President Grover Cleveland dedicated the Statue of Liberty, a gift of friendship from the people of France to the people of the United States, on October 28, 1886.
The statue was proposed by French historian Edouard de Laboulaye to commemorate the Franco-American alliance during the American Revolution. The statute, designed by French sculptor Frederic-Auguste Bartholdi, was originally known as “Liberty Enlightening the World.”
Congress approved the use of New York Bedloe’s Island as the site for the statue. The statue was sent to the U.S. dismantled. Its copper sheets had to be reassembled in New York.
The pedestal of the statue is inscribed with a sonnet titled “The New Colossus” by American poet Emma Lazarus. The poem reads:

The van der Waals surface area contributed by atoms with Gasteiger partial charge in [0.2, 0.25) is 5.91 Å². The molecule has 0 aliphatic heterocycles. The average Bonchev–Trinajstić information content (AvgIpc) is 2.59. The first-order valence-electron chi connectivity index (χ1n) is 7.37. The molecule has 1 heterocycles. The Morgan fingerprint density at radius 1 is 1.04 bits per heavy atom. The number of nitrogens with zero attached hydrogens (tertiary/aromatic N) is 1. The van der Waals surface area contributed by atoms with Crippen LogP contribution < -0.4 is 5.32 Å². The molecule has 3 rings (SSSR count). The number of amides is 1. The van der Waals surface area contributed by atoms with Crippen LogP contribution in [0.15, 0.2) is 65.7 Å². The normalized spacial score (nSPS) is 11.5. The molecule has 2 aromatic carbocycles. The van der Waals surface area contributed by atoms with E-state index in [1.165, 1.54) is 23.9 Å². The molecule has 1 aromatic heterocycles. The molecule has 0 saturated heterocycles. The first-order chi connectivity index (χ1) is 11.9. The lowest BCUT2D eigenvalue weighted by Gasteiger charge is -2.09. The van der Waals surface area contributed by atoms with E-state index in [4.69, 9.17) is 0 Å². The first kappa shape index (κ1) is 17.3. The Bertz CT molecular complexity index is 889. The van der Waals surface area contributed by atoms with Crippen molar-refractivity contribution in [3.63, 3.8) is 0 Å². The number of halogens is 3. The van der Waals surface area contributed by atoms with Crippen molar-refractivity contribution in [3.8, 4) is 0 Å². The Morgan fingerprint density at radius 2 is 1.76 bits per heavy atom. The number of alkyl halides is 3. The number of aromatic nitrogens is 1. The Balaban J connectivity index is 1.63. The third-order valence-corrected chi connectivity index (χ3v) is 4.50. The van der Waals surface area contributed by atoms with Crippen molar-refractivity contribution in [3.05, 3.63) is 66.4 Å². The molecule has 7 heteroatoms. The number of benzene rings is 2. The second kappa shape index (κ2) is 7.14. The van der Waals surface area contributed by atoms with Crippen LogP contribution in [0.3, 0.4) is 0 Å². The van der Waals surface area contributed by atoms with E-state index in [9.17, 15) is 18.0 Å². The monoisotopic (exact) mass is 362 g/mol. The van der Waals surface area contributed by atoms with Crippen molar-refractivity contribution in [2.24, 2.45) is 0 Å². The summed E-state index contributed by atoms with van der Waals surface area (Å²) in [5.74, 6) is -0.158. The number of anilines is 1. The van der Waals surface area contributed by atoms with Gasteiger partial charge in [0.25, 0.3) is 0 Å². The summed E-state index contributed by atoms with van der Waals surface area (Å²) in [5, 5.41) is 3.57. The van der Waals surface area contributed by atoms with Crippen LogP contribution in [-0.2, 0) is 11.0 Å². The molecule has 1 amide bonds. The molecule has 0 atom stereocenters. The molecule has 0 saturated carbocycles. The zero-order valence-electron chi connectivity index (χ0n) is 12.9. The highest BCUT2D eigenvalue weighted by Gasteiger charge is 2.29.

“Give me your tired, your poor,
Your huddled masses yearning to breathe free,
The wretched refuse of your teeming shore.
Send these, the homeless, tempest-tost to me,
I lift my lamp beside the golden door!”
Lazarus’s famous poem has always reminded me of a less well known quote from George Washington where he says : “I had always hoped that this land might become a safe and agreeable asylum to the virtuous and persecuted part of mankind, to whatever nation they might belong.”